Pro-life activist brings team of interns to diocese

by PATRICK J. BUECHI
Tue, Aug 26th 2014 02:00 pm

Members of Stand True Pro-Life Outreach spent the summer traveling across the country dropping information like a gang of Johnny Appleseeds. They swung through Buffalo in mid-August to pray, protest and participate in a pro-life weekend.

Bryan Kemper, speaker and activist, founded Stand True in Troy, Ohio, with the goal of educating, activating and equipping this generation to be the voice that finally ends abortion in America.

Education comes through informing young adults on the issue of abortion and training them in sidewalk counseling. Their skills are activated when they hit the streets. They attend conferences, protests and music festivals to deliver their message.   

"We pick different events that will have different types of audiences," said Kemper. "It's interesting to see, because when we're in the office and we're doing the practice debates, they get flustered, but the minute they get out on the streets, it starts to come naturally for them."

They even go to Planned Parenthood events and greet the attendees with the message that life is sacred at all stages.

"When Planned Parenthood took a photo of (House Minority Leader) Nancy Pelosi and put it on their Facebook, all of us were in the background with images of the aborted child. It said, 'Abortion is Murder' in the Planned Parenthood photo. It was great," said Kemper.

Australian native Joshua Clubb, 23, one of the Stand True interns, joined after hearing Kemper speak at Melbourne's March for Babies last October. He has Skyped with activist/filmmaker Jason Jones and David Bereit of 40 Days for Life, and had face-to-face meetings with activists Alveda King, Janet Moranda and Kevin Burke from Rachel's Vineyard.

Clubb runs a pro-life youth group called Youth for Life. He is planning a march in October to protest Marie Stopes International, the Planned Parenthood of the United Kingdom.

"The main thing is getting the message out. Abortion isn't talked about in Australia. Most people don't know that in the state of Victoria it is legal for all nine months. We need to get people aware of that and go on from there," he said.

Kemper raised awareness to abortion Down Under last year, when he made headlines for getting beat up during a protest, which he said "backfired on the pro-abortion movement there."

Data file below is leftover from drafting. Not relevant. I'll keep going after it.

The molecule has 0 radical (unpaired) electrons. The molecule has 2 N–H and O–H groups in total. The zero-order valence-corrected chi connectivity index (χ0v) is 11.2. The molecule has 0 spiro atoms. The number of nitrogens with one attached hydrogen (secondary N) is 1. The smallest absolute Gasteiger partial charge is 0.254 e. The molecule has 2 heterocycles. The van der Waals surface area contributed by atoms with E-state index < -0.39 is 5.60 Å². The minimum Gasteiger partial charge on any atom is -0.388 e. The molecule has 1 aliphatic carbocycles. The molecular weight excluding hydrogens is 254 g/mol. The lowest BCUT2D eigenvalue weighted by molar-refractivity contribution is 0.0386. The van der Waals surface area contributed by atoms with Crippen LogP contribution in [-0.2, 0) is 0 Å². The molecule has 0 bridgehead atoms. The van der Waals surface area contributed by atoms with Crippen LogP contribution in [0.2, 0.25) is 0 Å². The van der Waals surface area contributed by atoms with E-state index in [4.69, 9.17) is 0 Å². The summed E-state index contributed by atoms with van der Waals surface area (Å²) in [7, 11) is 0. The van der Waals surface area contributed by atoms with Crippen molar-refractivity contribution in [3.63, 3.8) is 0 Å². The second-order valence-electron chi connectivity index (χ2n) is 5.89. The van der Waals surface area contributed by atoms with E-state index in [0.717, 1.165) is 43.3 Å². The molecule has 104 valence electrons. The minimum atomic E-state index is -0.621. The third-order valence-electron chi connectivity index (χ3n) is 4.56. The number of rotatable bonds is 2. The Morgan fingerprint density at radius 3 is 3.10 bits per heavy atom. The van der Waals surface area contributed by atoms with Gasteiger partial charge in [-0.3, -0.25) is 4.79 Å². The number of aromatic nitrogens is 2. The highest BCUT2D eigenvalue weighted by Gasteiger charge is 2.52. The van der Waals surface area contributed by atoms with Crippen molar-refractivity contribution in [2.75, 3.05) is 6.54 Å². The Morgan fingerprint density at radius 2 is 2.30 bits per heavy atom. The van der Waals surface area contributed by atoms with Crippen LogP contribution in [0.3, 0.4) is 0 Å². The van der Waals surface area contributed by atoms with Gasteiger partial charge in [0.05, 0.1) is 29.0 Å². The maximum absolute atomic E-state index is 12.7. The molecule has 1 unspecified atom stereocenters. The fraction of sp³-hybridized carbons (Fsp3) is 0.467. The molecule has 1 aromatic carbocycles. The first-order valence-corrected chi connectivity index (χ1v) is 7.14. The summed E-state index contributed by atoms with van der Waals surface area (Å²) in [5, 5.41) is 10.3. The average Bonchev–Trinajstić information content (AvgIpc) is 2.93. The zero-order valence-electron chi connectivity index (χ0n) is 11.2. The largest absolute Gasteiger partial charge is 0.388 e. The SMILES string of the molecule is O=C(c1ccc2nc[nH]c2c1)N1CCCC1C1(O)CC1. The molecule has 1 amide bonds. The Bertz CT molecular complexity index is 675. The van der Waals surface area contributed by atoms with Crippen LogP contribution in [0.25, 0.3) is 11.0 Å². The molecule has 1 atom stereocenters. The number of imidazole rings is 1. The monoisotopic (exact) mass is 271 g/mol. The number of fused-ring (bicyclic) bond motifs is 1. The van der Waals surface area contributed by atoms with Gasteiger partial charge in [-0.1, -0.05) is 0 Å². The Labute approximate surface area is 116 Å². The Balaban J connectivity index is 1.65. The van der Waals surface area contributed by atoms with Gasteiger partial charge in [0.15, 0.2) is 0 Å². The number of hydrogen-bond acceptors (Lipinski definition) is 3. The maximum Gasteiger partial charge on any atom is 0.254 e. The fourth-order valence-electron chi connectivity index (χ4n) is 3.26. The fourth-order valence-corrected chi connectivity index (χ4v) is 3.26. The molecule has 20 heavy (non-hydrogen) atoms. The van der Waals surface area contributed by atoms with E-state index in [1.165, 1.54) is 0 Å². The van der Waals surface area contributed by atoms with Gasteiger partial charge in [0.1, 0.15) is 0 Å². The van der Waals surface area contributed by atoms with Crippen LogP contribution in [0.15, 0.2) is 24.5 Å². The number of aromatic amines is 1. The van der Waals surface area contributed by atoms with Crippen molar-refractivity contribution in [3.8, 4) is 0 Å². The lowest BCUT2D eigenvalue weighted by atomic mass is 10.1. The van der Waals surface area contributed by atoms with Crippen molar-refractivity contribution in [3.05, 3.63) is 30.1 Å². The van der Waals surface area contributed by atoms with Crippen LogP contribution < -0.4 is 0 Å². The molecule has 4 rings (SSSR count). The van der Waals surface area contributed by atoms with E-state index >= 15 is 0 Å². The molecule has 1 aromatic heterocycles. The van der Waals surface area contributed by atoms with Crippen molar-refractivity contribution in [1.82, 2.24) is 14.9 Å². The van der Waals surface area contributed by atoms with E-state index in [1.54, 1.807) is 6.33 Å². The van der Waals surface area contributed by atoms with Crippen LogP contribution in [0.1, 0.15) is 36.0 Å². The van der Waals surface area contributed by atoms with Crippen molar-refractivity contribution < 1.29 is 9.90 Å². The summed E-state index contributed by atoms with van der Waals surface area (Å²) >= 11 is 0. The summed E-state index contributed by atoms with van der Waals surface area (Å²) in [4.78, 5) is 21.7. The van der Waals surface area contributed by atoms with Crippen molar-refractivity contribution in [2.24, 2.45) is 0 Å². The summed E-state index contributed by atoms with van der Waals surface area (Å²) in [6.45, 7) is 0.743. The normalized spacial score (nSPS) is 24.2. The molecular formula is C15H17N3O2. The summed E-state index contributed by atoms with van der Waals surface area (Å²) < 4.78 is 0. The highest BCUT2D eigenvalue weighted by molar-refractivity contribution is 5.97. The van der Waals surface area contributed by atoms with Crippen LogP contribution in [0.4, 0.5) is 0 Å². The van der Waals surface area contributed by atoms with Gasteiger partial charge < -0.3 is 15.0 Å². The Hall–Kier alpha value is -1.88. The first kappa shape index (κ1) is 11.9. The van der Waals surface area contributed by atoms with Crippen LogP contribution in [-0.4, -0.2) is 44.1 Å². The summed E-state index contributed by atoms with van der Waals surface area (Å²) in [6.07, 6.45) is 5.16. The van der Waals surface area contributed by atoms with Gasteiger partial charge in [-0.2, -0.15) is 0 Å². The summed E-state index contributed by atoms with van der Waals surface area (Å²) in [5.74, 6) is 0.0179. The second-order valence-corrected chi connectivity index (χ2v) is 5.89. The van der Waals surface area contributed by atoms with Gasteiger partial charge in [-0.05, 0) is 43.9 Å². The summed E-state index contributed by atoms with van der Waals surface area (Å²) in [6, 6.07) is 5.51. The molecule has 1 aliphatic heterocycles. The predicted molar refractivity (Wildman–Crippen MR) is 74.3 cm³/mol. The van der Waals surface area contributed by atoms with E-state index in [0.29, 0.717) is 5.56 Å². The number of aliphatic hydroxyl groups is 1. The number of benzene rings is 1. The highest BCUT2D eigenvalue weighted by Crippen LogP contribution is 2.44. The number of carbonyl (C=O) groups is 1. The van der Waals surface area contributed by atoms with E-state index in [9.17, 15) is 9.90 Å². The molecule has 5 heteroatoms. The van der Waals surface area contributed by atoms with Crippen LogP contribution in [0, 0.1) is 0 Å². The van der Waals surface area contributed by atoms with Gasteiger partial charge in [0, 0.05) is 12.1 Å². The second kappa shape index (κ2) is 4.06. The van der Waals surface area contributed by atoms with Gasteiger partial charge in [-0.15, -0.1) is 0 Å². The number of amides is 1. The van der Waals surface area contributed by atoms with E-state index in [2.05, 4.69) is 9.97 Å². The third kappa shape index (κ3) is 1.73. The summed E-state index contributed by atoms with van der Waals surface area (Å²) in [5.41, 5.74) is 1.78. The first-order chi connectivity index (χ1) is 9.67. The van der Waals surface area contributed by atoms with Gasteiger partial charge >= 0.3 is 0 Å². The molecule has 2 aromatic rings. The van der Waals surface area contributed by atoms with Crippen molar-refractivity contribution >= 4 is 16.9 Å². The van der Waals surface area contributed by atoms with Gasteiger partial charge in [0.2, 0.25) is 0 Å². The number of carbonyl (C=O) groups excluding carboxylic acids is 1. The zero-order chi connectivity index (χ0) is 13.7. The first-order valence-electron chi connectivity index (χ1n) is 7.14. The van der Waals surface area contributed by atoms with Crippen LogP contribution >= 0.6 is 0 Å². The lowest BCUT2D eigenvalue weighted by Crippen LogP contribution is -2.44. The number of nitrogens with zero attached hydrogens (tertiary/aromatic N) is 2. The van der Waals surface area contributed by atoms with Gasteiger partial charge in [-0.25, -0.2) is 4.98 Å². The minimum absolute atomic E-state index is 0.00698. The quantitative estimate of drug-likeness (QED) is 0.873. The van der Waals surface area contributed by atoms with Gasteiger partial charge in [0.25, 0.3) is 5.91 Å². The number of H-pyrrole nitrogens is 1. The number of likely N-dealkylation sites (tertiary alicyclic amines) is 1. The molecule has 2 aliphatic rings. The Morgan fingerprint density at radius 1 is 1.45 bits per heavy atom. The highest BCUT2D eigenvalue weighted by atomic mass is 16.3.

"It was the first time the pro-life movement got such media coverage throughout the whole country. It kind of lit a fire under the pro-lifers. Due to the hard work of some of the MPs there, the police were investigated and have had to issue an assurance that they will give full protection to pro-lifers this year. Last year, the police stood by and watched us get beat up," Kemper said.

"They were told not to get involved," added Clubb. "From that, abortion laws got out and even pro-choicers were saying, 'Well, this isn't good.'"

Katelyn Prain, 20, from Oxford, Mich., had volunteered at a problem pregnancy center in her hometown. She did odd jobs like helping with auction and cleaning baby bottles. She wanted more involvement.

"When I heard Bryan talk in Michigan, I was really inspired to do something more, and step outside of my comfort zone. For a while I really wrestled with my will and God's will. I didn't really want to give up my summer." Once she applied for the internship, she felt at peace. "This is where I need to be."

The internship drew to a close by the end of summer, and the volunteers headed home to continue the work they started.

"The main point of it is just to get young people an overview of the pro-life movement, so they can find out where they can do the most good," said Clubb.

Kemper spoke at the St. Gianna Molla Pregnancy Outreach banquet and diocesan Youth Convention last February. He asked Cheryl Calire, director of Pro-Life Activities for the diocese, if he and his crew of five interns could make Buffalo one of his stops on their tour.

They arrived the night of Sunday, Aug. 10, and left the next day. During their brief stay they prayed in front of the Women's Services Clinic on Main Street, toured the Catholic Center, attended Mass at St. Louis Church, and visited St. Gianna's to "see the fruits of the prayers and the work that they do," said Calire.

They closed out their visit at Our Lady of Victory Basilica.  Calire praises OLV founder, Venerable Nelson H. Baker for his example to the Pro-Life Movement.

"(He was) one of the first clergy in our diocese that was actively pro-life by literally putting a bassinet outside the rectory door, so that women could leave their children there if they decided they didn't want to parent them," Calire said. "He would see to it that they would get adopted into a home."

 

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